One other thought, if there truly are that few rentals in your small town, than where else are the tenants going to go? Basic rule of economics is supply and demand. When demand is higher than the supply, prices go up!

  5. Eric Higgins

    Right now I own two separate rentals – a 4 BR SFH and a 6 unit building.

    The SFH I require at least a year long lease, and at the completion of the 12 month lease, I offer the option to renew for an additional 12 months, 3 months, or month to month. If the tenant elects 12 month renewal – no increase in rent. However, the shorter the duration is positively correlated with an increase in the rental price. If I have to turn the property over due to vacancy, we adjust to the market rate.

    For my 6 unit building, my policy is that if the tenant is good with timely payments and care of the property, I won’t increase the rent while they’re there. Of the 6 units, 3 are 2 BR and 3 are 1 BR. My longest tenant has been in the property for 15 years in a 2 BR (and his family is wonderful), so he is paying what a 1 BR pays. I just turned over a 2 BR last month, and it rents for $200 more/month than the long-standing tenant.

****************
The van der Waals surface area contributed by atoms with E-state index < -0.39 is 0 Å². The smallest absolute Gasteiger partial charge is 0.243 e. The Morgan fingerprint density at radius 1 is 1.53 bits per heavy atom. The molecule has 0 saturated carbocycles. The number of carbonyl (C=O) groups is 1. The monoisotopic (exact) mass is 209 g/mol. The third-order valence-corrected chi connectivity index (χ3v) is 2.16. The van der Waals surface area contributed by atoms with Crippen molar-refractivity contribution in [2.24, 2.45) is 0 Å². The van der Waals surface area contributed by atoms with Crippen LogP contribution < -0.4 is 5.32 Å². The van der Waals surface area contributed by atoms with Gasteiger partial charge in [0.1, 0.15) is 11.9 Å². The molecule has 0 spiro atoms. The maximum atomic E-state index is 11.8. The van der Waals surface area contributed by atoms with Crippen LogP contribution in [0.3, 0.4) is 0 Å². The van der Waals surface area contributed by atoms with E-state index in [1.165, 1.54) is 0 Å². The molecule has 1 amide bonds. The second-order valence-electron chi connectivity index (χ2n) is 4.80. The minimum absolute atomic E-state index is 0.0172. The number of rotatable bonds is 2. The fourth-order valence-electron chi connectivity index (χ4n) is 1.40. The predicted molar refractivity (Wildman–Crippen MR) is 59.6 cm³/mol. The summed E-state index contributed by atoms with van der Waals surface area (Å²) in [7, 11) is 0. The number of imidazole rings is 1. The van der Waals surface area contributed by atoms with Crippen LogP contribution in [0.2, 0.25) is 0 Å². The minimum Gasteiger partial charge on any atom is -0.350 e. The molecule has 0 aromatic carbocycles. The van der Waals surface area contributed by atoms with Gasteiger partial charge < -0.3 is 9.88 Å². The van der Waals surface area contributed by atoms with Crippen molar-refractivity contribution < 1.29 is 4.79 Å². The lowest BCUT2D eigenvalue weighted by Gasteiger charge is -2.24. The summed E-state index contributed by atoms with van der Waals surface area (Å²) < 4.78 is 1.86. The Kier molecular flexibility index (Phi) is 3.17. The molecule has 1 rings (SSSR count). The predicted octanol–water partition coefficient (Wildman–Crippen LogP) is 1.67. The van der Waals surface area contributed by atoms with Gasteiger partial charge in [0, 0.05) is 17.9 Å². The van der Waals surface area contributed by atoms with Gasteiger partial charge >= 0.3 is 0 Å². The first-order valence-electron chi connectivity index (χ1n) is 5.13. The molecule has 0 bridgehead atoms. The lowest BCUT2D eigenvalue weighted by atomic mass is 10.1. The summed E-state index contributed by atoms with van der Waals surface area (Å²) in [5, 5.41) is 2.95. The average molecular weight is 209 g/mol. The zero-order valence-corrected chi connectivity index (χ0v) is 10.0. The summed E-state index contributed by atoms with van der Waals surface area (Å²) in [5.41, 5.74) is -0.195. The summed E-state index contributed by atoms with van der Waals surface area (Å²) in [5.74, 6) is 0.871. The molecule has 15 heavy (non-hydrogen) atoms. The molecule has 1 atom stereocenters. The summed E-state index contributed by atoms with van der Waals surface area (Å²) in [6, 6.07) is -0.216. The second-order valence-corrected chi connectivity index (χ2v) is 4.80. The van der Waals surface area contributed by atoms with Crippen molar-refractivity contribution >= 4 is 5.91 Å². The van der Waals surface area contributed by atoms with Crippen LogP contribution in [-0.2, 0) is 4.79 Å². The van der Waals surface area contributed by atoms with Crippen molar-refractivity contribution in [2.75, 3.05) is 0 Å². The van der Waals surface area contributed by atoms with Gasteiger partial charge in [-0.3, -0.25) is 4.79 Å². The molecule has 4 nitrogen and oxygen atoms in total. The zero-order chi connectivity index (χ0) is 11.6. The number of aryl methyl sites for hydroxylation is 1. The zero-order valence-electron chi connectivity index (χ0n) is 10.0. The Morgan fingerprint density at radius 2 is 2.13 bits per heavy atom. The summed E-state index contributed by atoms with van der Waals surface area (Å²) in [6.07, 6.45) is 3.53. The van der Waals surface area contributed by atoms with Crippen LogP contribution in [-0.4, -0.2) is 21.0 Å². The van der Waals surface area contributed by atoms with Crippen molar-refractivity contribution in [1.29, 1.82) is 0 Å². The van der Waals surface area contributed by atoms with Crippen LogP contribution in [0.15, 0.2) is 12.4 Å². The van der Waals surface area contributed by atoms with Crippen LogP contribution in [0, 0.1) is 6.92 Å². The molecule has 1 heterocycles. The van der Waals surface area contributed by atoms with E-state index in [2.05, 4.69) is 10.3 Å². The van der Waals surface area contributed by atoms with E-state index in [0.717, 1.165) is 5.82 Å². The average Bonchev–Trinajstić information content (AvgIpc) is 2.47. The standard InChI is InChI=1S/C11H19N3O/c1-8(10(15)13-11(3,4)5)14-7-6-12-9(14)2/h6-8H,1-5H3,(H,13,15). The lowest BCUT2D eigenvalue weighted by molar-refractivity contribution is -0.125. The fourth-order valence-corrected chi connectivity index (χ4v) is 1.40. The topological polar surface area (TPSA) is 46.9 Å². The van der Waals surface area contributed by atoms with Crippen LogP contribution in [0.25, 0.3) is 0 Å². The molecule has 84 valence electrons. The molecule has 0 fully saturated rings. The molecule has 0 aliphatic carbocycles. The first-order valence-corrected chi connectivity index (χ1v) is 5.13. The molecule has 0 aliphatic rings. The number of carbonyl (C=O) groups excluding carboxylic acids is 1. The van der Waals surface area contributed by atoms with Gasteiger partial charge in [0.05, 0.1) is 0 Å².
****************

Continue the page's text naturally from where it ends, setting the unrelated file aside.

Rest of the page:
Could I raise the rents on him, and try to squeeze out an extra hundred or two a month?

    Sure – but I would grant a 50% probability that he leaves in the next year, and then I run the risk of increasing volatility not just in my bottom line, but in the building as well.

    To me, it’s just not worth it. The building CFs positively to the tune of $1800/monthly, and I rarely have a vacancy longer than 2 weeks. Perhaps I could shake things up and get another couple bucks a month, but I like the stability right now.

    • Drew Sygit

      @Eric: ultimately, if what you’re doing works for you — then keep doing it.

      Ask yourself this though, if you hired a Property Manager to run your units for you, would you accept the same reasoning from them, or expect them to get you higher rents?